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Monday, March 12, 2012

“Special Menus Index, Pt. XXXVII: ‘St. Patrick’s Day Menu 2012, Pt. II—Soup Seminar—two Excellent Irish Soups: Corned Beef and Chicken Chowder and Irish Lamb Soup—two timeless Classics’ by Chef Charles “the Chuckster” Smithenstein”



As with the past twelve days, we’ve been presenting the Doors to you for your listening enjoyment and now that we’ve completed their official albums, we enter the realm of the long-lost live treasure trove of albums that was always said not to exist when suddenly, they started coming out!  Their TWENTY-THIRD album—“The Complete Studio Recordings”—was released in 1999 and was another great compilation album by one of rock’s greatest bands which became certified GOLD by the RIAA.  Yes, we are backtracking a bit because we overlooked the BOX SETS.  We will make it all right! Anyhow, you’ll want to buy this one NOW!  [Unfortunately, the link may no longer be possible due to the fact that the Amazon.com Associates’ Program’s status is up in the air due to the fact that our home base is in California—you can still go there and BUY it!] Thank you, the Elemental News of the Day.






                                                                                

Here's the countdown to December 21, 2012: from today, we have 285 days to go until the End of Days, the End of Time, Armageddon, and the End of the Mayan Calendar!  Everybody, beware!



                                                                               


STINKBUG 2012


                                                                                      





Chef Charles “the Chuckster” Smithenstein

END Commentary 03-13-2012

Copyright © 2012 by MHB Productions

Word Count: 2,453.



CULINARY POLITICS



ELEMENTALNEWSOFTHEDAY.BLOGSPOT.COM-STINKBUG—THE HEADLINES

Elemental News of the Day Commentary-Opinion-Sports-Foodservice for Tuesday, March 13, 2012 by Chef Charles “the Chuckster” Smithenstein

SPECIAL MENUS INDEX, PT. XXXVII

Special Menus Index, Pt. XXXVII: ‘St. Patrick’s Day Menu 2012, Pt. II—Soup Seminar—two Excellent Irish Soups: Corned Beef and Chicken Chowder and Irish Lamb Soup—two timeless Classics’ by Chef Charles “the Chuckster” Smithenstein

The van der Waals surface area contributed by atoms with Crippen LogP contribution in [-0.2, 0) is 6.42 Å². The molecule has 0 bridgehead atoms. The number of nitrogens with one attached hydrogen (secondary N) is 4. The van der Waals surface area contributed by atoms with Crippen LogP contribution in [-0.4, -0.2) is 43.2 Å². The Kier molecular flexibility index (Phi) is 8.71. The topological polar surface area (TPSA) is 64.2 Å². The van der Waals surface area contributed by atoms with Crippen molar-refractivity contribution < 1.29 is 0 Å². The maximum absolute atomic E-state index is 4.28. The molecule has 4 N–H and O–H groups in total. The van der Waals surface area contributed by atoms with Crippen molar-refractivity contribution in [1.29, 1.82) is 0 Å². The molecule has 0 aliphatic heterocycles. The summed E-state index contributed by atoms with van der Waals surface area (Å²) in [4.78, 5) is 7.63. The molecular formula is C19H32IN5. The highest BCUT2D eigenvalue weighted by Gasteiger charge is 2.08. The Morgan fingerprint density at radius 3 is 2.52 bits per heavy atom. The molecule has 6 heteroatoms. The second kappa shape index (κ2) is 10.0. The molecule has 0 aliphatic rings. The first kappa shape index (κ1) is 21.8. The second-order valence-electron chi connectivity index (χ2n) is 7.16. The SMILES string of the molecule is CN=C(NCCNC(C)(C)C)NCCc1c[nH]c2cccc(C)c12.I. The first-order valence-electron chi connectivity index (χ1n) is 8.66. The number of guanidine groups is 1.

Bakersfield, CA, 03-13-2012 T: Yesterday was a smashing success as we continue on with our Special Menu for St. Patrick’s Day.  We have two more delicious dishes for your enjoyment today, two soups in fact from the Emerald Isle.  Both of them are good because they do what a good soup should: they utilize leftovers and allow us to clean out our iceboxes all the while making the customers happy.  People love tasty soups and the weather’s still chilly in many parts of the country this early in March.  Sure, in some places—like Hawaii!—everything is beautiful and even in Bakersfield, it’s not bad.  St. Patrick’s Day is sort of like the lead-up to Easter and Mother’s Day, it’s a tune-up that allows people to leave their winter quarters and head to a bar.  We have an Irish pub in Bakersfield out on Gosford Road south of Oildale that’s pretty nice.  Anyplace that serves green beer, corned beef and cabbage, and Guinness Stout is alright in my book—it’s worth coming down from Delano, California, for, north of Bakersfield by about 30 miles.  Besides, our town is the “Filipino capital” of Kern County so if we ever do a Filipino holiday, well, I should be the one doing the menu.  It used to be the bowling alley was the finest purveyor of Filipino food but now, I’m not so sure anymore.  But back to St. Paddy’s Day: the only thing you need to remember, my friends, is if you drive, don’t drink and if you drink, don’t drive.  It’s important to NOT end up in the Paddy Wagon (pun intended) as most old chefs have at one time or another.  It’s costly, it drives up your insurance costs when and if you get your license back, and it can wreck one’s job.  Trust me, I wouldn’t mention it if it wasn’t important: that’s our public service message for today! Let’s get started: